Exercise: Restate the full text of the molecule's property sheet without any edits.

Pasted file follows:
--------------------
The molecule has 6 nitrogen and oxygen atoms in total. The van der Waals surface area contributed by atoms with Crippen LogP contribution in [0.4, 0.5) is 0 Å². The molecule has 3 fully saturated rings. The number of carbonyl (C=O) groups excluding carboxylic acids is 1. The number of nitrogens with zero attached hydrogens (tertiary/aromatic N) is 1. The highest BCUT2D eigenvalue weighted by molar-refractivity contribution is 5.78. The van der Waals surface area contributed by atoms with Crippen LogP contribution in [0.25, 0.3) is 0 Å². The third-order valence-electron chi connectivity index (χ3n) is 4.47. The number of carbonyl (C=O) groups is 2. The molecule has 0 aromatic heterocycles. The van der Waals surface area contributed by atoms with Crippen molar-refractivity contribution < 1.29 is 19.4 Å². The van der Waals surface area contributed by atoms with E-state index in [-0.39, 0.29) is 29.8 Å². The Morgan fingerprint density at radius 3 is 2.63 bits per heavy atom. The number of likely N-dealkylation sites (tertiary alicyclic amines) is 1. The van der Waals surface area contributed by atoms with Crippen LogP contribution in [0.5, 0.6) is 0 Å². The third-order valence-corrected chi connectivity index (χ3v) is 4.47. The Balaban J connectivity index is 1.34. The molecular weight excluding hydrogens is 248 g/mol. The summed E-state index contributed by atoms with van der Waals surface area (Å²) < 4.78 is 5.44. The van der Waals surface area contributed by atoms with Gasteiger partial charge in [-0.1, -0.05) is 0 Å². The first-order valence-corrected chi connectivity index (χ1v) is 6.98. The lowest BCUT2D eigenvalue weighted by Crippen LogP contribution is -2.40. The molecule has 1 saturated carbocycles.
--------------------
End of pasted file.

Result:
The molecule has 6 nitrogen and oxygen atoms in total. The van der Waals surface area contributed by atoms with Crippen LogP contribution in [0.4, 0.5) is 0 Å². The molecule has 3 fully saturated rings. The number of carbonyl (C=O) groups excluding carboxylic acids is 1. The number of nitrogens with zero attached hydrogens (tertiary/aromatic N) is 1. The highest BCUT2D eigenvalue weighted by molar-refractivity contribution is 5.78. The van der Waals surface area contributed by atoms with Crippen LogP contribution in [0.25, 0.3) is 0 Å². The third-order valence-electron chi connectivity index (χ3n) is 4.47. The number of carbonyl (C=O) groups is 2. The molecule has 0 aromatic heterocycles. The van der Waals surface area contributed by atoms with Crippen molar-refractivity contribution < 1.29 is 19.4 Å². The van der Waals surface area contributed by atoms with E-state index in [-0.39, 0.29) is 29.8 Å². The Morgan fingerprint density at radius 3 is 2.63 bits per heavy atom. The number of likely N-dealkylation sites (tertiary alicyclic amines) is 1. The van der Waals surface area contributed by atoms with Crippen LogP contribution in [0.5, 0.6) is 0 Å². The third-order valence-corrected chi connectivity index (χ3v) is 4.47. The Balaban J connectivity index is 1.34. The molecular weight excluding hydrogens is 248 g/mol. The summed E-state index contributed by atoms with van der Waals surface area (Å²) < 4.78 is 5.44. The van der Waals surface area contributed by atoms with Gasteiger partial charge in [-0.1, -0.05) is 0 Å². The first-order valence-corrected chi connectivity index (χ1v) is 6.98. The lowest BCUT2D eigenvalue weighted by Crippen LogP contribution is -2.40. The molecule has 1 saturated carbocycles.